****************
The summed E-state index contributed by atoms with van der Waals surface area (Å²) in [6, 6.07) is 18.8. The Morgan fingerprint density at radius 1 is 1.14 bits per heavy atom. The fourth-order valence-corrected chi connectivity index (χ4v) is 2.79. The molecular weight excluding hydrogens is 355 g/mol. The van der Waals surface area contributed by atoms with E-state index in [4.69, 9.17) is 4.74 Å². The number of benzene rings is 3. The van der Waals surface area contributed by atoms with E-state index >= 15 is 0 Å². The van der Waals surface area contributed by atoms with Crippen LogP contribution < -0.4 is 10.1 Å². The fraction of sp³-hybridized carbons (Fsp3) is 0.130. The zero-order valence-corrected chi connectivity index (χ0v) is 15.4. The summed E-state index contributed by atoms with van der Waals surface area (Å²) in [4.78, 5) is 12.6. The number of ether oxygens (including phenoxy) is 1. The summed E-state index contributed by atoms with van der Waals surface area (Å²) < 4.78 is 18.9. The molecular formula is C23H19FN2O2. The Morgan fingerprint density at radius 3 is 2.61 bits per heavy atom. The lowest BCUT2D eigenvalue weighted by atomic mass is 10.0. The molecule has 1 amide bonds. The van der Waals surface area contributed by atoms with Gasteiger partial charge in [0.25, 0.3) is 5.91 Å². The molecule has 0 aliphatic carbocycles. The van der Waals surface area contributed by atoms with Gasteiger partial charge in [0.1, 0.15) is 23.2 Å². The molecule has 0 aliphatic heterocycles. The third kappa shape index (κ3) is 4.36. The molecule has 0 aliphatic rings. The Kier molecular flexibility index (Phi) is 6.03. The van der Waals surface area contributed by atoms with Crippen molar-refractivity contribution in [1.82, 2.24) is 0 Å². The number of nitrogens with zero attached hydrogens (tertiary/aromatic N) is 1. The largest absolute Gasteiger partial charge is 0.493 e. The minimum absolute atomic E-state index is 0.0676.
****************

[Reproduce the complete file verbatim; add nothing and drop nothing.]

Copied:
The summed E-state index contributed by atoms with van der Waals surface area (Å²) in [6, 6.07) is 18.8. The Morgan fingerprint density at radius 1 is 1.14 bits per heavy atom. The fourth-order valence-corrected chi connectivity index (χ4v) is 2.79. The molecular weight excluding hydrogens is 355 g/mol. The van der Waals surface area contributed by atoms with E-state index in [4.69, 9.17) is 4.74 Å². The number of benzene rings is 3. The van der Waals surface area contributed by atoms with E-state index >= 15 is 0 Å². The van der Waals surface area contributed by atoms with Crippen LogP contribution < -0.4 is 10.1 Å². The fraction of sp³-hybridized carbons (Fsp3) is 0.130. The zero-order valence-corrected chi connectivity index (χ0v) is 15.4. The summed E-state index contributed by atoms with van der Waals surface area (Å²) in [4.78, 5) is 12.6. The number of ether oxygens (including phenoxy) is 1. The summed E-state index contributed by atoms with van der Waals surface area (Å²) < 4.78 is 18.9. The molecular formula is C23H19FN2O2. The Morgan fingerprint density at radius 3 is 2.61 bits per heavy atom. The lowest BCUT2D eigenvalue weighted by atomic mass is 10.0. The molecule has 1 amide bonds. The van der Waals surface area contributed by atoms with Gasteiger partial charge in [0.25, 0.3) is 5.91 Å². The molecule has 0 aliphatic carbocycles. The van der Waals surface area contributed by atoms with Gasteiger partial charge in [0.1, 0.15) is 23.2 Å². The molecule has 0 aliphatic heterocycles. The third kappa shape index (κ3) is 4.36. The molecule has 0 aliphatic rings. The Kier molecular flexibility index (Phi) is 6.03. The van der Waals surface area contributed by atoms with Crippen molar-refractivity contribution in [1.82, 2.24) is 0 Å². The number of nitrogens with zero attached hydrogens (tertiary/aromatic N) is 1. The largest absolute Gasteiger partial charge is 0.493 e. The minimum absolute atomic E-state index is 0.0676.